Optical illusion shows hidden number which everyone is seeing differently
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Is it really a day well spent online if you don't come across something pointless that sees people go to war in the comments?
Well, by no surprise people on Twitter - sorry X - are heavily disagreeing on what numbers they can and cannot see in this optical illusion, which is frankly driving everybody crazy.
At first glance, you're probably seeing 45283, right?
But on closer inspection it appears to be 3452839 - at least to some people.
The tweet has amassed more than 4,000 comments, and naturally, people can't understand why everyone doesn't see the same number they do.
One person commented: "45 283...and what's the catch? Should I book an appointment with my GP?"
Another said: "I can only see 528. Does that mean anything about my eyesight?"
A third added: "I can see 45283, since looking at the other replies I've others are seeing 2 other numbers. I can see there are numbers there but can't make them out."
It seems that the illusion is a measure of contrast sensitivity, as much as anything.
Contrast sensitivity measures the amount of contrast required to detect an object, such as the numbers in the aforementioned image.
According to Vision Center, contrast sensitivity is an important aspect of visual function.
Explaining what it all means, its website reads: "Contrast sensitivity is the ability to distinguish between an object and the background behind it.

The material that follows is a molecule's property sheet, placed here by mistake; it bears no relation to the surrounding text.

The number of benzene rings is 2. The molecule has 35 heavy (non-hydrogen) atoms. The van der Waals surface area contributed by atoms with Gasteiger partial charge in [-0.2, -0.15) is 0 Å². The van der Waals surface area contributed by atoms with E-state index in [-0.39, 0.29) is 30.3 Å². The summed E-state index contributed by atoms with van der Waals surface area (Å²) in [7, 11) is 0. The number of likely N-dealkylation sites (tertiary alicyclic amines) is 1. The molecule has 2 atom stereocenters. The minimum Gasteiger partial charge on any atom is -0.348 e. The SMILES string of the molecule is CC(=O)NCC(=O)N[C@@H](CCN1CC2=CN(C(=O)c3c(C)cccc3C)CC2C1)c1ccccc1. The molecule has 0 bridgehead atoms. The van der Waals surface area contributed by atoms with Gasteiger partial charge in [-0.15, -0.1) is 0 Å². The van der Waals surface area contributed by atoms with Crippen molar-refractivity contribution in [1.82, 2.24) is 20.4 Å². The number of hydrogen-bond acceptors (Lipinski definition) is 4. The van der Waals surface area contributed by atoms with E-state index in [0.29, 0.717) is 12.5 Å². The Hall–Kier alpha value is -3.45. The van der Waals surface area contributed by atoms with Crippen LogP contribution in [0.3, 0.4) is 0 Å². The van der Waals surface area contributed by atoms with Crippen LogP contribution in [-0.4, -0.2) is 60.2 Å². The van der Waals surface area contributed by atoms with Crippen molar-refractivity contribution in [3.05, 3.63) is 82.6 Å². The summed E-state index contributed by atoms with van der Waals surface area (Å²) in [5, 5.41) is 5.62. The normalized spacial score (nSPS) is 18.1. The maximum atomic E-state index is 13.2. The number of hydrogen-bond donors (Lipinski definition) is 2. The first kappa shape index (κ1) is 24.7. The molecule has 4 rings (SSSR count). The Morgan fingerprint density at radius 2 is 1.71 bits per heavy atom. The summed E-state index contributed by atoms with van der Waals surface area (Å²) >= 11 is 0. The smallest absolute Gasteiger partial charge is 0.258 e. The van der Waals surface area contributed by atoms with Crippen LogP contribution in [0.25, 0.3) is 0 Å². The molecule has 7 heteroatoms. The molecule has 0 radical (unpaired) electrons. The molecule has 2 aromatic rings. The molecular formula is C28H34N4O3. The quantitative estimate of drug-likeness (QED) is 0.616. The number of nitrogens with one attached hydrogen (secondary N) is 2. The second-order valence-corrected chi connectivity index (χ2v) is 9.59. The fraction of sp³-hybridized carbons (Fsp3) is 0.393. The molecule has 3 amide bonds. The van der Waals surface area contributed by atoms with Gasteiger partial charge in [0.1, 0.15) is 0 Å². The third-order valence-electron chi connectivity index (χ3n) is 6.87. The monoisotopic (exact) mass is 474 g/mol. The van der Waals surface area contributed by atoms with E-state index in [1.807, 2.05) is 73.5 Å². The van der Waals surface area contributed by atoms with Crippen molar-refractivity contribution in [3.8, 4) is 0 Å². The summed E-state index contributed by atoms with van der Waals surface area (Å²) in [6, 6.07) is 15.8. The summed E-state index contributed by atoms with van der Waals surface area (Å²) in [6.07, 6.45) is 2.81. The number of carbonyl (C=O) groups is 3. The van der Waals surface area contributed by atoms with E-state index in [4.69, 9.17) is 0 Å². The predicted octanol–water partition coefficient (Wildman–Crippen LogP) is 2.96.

"Contrast sensitivity is different from visual acuity, which measures how clear your vision is at a given distance.
"High spatial frequencies make up detailed features such as sharp edges, facial features, and similar. Low spatial frequencies are more like coarse images, where you can see the overall shape of something but not detailed features.
"A contrast sensitivity test measures how well you can tell the difference between light and dark. For this, your doctor will use a different type of chart where the characters fade from black to grey gradually.
"Visual acuity is measured when you read the eye chart during an exam. This is considered a high contrast test (black letters on a white background).
"You can have excellent visual acuity, but reduced contrast sensitivity and vice versa."
Contrast sensitivity is important in low contrast situations, and if yours is poor you may be prone to accidents when driving in the fog or stepping off a kerb, for example.
It can also be a symptom of other eye conditions, such as cataracts or glaucoma.
So if you didn't see any numbers in the image above, you may want to look into that.*
* No pun intended.